Joseph Smith was imprisoned in the jail at Liberty, Missouri — across the Missouri River from the equally ironically-named Independence — from 1 December 1838 through 6 April 1839, along with five others: Caleb Baldwin, Alexander McRae, Sidney Rigdon, Hyrum Smith and Lyman Wight.[i]  During that time he received visitors, including members of his family, and corresponded with members of the Church, personally and officially.  He was treated more generously in Liberty Jail than he had been in the Richmond County courthouse, but it was still imprisonment, and he was still penned with 6 adult men into a basement roughly 14 feet square, while awaiting trial.

“Liberty Jail” has become for Mormons the equivalent of a Zen koan Continue reading

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Nelda Booras


Nelda Booras passed away August 13, 2014 in Oakland, California, at 96 years old. If you, like me, did not know until Karen Rosenbaum told you that she “was an accomplished and galleried artist,” now you do.

Sister Booras does not seem to have left much trace online (she was, after all, 76 when Netscape appeared on the scene), but here’s a little something:



If you knew Nelda Booras or were acquainted with her work, I would love to know more about.

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In Tents #44 He is Risen and Other Texts That Don’t Behave as Textual Critics Think They Do Part V

We could never know the source–not us–
Of those noises all, your third-grade teacher said,
That she had never heard before–and some
She’d never imagined possible.
–Marden J. Clark, “Some Couth”

Dennis was long out of third grade by the time his youngest brother was born, indeed was out of school that year with rheumatic fever, so he babysat a lot and had a lot of time to teach me all those joyous mouth sounds–to pass on his delight of odd noise, so that when I came across two delightful noises in American Literature: The Makers and the Making, I held them in my mouth.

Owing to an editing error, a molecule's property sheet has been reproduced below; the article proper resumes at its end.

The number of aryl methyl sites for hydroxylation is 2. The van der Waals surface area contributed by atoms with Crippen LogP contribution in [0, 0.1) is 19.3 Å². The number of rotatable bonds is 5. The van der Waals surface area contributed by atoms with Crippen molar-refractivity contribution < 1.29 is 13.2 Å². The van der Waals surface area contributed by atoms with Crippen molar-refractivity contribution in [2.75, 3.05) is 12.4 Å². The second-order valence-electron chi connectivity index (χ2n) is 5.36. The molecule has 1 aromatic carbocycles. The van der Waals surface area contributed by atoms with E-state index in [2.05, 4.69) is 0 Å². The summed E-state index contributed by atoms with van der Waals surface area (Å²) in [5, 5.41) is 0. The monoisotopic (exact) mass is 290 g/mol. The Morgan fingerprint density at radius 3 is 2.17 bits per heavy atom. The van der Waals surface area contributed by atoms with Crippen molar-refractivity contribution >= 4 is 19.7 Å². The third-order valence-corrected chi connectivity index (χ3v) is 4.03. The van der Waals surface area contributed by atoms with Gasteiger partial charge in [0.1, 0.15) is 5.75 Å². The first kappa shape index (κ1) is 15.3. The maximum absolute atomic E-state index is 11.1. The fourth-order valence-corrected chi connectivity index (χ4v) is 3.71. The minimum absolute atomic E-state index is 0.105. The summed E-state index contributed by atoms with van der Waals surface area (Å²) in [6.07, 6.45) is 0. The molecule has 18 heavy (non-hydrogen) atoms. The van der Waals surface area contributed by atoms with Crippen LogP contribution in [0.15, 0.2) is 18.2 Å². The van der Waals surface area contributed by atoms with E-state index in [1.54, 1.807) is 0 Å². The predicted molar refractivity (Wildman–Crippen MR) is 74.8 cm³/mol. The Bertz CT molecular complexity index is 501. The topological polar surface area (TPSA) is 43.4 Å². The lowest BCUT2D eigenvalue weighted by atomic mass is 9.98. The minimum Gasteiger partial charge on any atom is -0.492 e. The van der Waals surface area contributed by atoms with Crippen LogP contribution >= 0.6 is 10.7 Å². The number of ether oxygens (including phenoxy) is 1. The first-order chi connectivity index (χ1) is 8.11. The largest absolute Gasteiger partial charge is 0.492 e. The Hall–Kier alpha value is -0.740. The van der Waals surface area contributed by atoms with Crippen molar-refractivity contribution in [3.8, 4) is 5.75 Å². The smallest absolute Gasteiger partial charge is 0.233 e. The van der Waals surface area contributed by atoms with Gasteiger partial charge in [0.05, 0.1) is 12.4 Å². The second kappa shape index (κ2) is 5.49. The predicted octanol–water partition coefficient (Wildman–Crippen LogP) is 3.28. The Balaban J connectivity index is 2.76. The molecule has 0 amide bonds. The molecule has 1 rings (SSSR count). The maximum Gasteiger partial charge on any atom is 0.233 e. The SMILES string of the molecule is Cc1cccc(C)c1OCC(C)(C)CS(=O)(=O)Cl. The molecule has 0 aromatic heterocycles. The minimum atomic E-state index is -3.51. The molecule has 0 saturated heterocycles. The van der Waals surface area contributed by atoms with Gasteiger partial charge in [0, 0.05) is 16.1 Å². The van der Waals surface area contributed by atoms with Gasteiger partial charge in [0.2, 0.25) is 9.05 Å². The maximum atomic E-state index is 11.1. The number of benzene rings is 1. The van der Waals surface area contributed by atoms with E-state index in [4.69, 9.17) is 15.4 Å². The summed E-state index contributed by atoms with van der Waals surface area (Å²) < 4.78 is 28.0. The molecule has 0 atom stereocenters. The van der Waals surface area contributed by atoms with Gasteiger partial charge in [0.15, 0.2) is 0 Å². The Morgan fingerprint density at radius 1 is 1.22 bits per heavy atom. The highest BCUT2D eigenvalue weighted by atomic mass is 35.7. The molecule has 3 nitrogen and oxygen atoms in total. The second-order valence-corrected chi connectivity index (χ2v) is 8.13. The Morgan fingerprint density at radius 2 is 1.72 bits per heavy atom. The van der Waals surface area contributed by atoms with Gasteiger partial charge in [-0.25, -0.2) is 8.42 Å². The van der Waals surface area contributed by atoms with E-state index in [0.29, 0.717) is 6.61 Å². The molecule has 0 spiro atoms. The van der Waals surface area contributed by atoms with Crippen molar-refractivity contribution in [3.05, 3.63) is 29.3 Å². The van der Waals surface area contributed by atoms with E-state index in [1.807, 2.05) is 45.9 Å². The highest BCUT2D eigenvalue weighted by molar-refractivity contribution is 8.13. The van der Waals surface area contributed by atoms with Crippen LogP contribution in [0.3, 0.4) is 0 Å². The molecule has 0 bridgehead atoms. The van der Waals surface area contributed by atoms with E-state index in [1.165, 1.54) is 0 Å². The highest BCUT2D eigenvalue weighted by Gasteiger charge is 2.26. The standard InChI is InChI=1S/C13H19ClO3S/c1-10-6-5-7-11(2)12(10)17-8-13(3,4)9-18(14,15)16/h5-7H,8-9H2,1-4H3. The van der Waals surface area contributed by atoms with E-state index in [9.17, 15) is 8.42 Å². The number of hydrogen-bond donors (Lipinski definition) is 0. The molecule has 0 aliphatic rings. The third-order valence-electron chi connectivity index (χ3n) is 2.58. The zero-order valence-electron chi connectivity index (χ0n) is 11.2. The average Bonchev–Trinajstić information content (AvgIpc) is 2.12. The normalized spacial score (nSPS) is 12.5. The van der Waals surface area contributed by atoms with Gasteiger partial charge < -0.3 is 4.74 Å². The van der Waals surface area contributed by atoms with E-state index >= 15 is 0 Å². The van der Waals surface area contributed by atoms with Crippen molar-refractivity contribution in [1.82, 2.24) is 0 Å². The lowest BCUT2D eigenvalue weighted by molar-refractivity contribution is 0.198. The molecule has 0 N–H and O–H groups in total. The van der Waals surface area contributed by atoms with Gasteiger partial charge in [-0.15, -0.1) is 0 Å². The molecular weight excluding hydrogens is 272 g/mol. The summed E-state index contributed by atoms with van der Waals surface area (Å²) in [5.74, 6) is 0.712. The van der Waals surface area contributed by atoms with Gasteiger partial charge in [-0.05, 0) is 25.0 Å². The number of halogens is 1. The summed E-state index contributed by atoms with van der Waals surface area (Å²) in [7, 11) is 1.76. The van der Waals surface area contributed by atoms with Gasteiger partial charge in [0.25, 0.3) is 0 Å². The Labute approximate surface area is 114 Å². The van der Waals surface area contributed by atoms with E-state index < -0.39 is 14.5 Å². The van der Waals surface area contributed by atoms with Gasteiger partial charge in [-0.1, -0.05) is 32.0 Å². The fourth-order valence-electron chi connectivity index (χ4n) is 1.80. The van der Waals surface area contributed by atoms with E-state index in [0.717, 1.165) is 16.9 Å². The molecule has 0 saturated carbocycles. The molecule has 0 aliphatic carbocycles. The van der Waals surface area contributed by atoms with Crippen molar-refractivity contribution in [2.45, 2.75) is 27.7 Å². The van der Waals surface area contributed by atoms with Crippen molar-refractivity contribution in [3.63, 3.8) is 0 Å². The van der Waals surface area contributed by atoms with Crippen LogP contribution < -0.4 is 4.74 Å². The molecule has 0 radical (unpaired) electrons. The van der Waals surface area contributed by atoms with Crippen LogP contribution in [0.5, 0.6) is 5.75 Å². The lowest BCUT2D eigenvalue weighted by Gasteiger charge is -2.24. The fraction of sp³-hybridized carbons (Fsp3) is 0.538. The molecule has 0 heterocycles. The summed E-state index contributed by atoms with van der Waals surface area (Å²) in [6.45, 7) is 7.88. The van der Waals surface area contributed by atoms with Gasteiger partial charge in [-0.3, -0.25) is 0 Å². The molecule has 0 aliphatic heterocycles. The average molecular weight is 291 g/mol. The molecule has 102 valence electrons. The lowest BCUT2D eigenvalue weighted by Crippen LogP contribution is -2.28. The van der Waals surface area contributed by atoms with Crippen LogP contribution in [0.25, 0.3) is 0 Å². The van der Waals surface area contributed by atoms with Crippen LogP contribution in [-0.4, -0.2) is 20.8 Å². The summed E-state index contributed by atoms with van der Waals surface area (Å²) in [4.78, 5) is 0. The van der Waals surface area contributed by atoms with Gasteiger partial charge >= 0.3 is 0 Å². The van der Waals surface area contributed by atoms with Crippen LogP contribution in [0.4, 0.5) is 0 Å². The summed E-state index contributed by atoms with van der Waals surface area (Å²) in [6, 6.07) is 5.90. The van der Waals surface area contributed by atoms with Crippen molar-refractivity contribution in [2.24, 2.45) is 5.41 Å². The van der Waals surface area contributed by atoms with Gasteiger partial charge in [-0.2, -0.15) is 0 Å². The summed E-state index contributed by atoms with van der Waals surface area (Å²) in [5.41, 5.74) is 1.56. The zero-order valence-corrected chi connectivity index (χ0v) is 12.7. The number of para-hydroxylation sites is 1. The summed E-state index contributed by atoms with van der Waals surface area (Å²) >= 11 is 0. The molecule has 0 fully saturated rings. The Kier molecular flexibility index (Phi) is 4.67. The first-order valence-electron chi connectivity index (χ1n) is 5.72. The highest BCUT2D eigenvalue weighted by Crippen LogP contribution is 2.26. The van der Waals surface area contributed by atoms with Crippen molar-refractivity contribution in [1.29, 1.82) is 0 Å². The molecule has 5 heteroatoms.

One is Ezra Pound’s description in Canto LXXXIII of William Butler Yeats

downstairs composing
that had made a great Peeeeacock
in the proide ov his oiye
had made a great peeeeeeecock in the . . .

made a great peacock
in the proide of his oyyee

proide ov his oy-ee

I find myself repeating it as if I was a pirate’s parrot, “Proide ov his oyyee, proide ov his oy-ee.” Continue reading

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This Month in Mormon Literature, August 2014

The Void, Ryan Little’s third Saints and Soldiers movie, opens in Utah theaters to strong reviews. BYU professor Craig Harline’s missionary memoir has been published by Eerdmans Publishing, a respected publisher of Christian and religious books, and has gotten positive early notices. Kimberly Griffiths Little returns with another middle grade mystery/fantasy set in the Louisiana bayou. Rachel Ann Nunes was plagiarized by a pseudonyms author. I became aware of Hamilton Springs Press/Xchyler Publishing, a new house with several Mormons on the editorial board, which has been publishing genre fiction since October 2012. Please send news and corrections to mormonlit AT gmail DOT com.

News and blogs

Rachel Ann Nunes discovered another author, writing under the name “Sam Taylor Mullens”, plagiarized one of her novels, A Bid for Love. It is quite a strange story, with the author giving a series of conflicting explanations before deleting her or his Facebook account. The author also appears to have tried to attack Nunes’ other books through a series of sock puppet reviewers. David Farland started a GoFundMe account to help Nunes with attorney fees, and wrote about the situation here. Continue reading

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The Business Side of Writing: To Your Good Health

It’s been a rough news week, and I think the story that took it from frustrating to downright depressing was the death of Robin Williams by his own hand. Now the 24 news cycle is devoted to him, and I think that’s perfectly appropriate. He was an icon. I hope, however, that this also opens up more dialogue on mental health and suicide, the #10 killer in our nation. It seems fitting, then, to write a piece on looking after yourself as a writer, both mentally and physically. Here are 5 things to keep in mind as you pursue your writing dream:

1. An ounce of prevention is worth a pound of cure: Because doctors’ appointments are sometimes expensive, depending on your insurance situations, it may be tempting to avoid them. Don’t ever do that. The same is true for dental appointments. Always get routine checkups and stay on top of any health issues before they become life threatening. It is MUCH cheaper to pay for routine visits than it is to foot the bill for a catastrophe. A lot of health problems start small and can be caught early if you give your doctors the chance by going to see them regularly. Continue reading

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YA Corner: Great Teachers, Great Words

In rural Lemhi County, fifth and sixth graders were taught together in the same classroom by the same teacher, Mr. Harris. In 1973, there might have been around twenty-five total fifth and sixth graders. The grades were segregated to two sides of the classroom. The grades had their own appropriate assignments for basic subjects, but some interchange existed, to the good of all. For example, the read-aloud, always held after lunch and always looked forward to with eagerness, was of course shared by all students.

Continue reading